One thing for sure: Soriano doesn’t handle himself in defeat the way his predecessor did. Nobody was more accountable or classier when he did blow one than Rivera.
Soriano should have paid more attention.
Because after giving up the three-run home run to Colby Rasmus with two outs in the ninth that put the Blue Jays ahead — temporarily, before they won the game in the 11th — Soriano bolted the clubhouse.
He was gone before the Yankees’ PR people could even find him to ask if he would answer questions from the media.
And don’t get this wrong: it’s not a media issue, it’s an accountability issue. It’s about being a professional in a clubhouse that has oozed professionalism since the day Derek Jeter showed up some 16 years ago.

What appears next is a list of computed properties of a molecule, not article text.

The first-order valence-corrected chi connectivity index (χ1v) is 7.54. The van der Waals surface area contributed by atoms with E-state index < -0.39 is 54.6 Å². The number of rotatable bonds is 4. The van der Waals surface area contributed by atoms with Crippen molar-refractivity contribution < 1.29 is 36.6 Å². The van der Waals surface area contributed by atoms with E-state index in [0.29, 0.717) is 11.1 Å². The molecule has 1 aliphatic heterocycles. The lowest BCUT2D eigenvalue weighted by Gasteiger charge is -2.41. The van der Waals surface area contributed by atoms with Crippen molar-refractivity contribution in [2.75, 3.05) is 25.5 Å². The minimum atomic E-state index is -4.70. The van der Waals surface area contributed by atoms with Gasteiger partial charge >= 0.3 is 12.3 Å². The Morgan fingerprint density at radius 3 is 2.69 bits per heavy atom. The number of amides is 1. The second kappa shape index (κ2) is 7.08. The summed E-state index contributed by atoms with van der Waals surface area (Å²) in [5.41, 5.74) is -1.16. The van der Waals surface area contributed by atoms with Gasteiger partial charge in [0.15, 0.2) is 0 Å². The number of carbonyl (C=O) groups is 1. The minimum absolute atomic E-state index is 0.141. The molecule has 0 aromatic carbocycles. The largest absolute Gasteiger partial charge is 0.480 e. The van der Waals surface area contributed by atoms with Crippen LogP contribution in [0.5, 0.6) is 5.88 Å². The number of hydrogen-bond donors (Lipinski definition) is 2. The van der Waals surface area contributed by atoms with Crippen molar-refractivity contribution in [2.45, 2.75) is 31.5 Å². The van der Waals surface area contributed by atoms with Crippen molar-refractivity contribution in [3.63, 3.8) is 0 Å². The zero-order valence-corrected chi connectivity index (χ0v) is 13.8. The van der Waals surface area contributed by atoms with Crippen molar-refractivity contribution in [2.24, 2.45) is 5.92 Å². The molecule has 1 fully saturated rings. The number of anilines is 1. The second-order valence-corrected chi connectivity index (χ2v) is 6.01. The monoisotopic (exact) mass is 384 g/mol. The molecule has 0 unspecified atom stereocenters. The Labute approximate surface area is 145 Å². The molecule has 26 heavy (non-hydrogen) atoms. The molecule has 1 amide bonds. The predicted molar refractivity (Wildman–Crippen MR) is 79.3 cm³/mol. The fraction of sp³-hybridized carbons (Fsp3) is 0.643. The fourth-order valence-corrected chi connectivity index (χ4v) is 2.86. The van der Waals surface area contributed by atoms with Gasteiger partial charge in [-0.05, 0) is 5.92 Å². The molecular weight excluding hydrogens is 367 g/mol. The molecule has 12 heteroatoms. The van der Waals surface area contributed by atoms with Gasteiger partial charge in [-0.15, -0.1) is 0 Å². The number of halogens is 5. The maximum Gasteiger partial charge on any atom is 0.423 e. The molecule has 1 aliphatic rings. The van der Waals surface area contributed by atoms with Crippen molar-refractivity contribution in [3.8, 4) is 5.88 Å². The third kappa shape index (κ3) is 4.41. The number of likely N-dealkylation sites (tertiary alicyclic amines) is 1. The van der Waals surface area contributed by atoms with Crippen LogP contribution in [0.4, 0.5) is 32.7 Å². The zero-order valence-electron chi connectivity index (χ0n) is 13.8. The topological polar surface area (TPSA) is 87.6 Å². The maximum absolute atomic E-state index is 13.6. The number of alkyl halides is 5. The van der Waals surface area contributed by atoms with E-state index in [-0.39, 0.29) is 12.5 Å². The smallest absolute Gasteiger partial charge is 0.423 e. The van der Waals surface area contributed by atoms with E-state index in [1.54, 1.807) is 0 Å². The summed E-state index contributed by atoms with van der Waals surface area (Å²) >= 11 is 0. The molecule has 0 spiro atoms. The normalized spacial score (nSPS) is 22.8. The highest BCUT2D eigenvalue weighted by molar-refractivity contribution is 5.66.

...No question about that. You can even make a case that Soriano has been the Yankees’ MVP this season, especially considering that he was replacing such a legend.
...And indeed, there was something about Soriano’s blown save that felt rather ominous — and it had nothing to do with his no-show in the clubhouse.
Rivera’s shadow looms large for a guy who’s never done it when it really matters.
Posted: August 28, 2012 at 09:33 AM | 96 comment(s)
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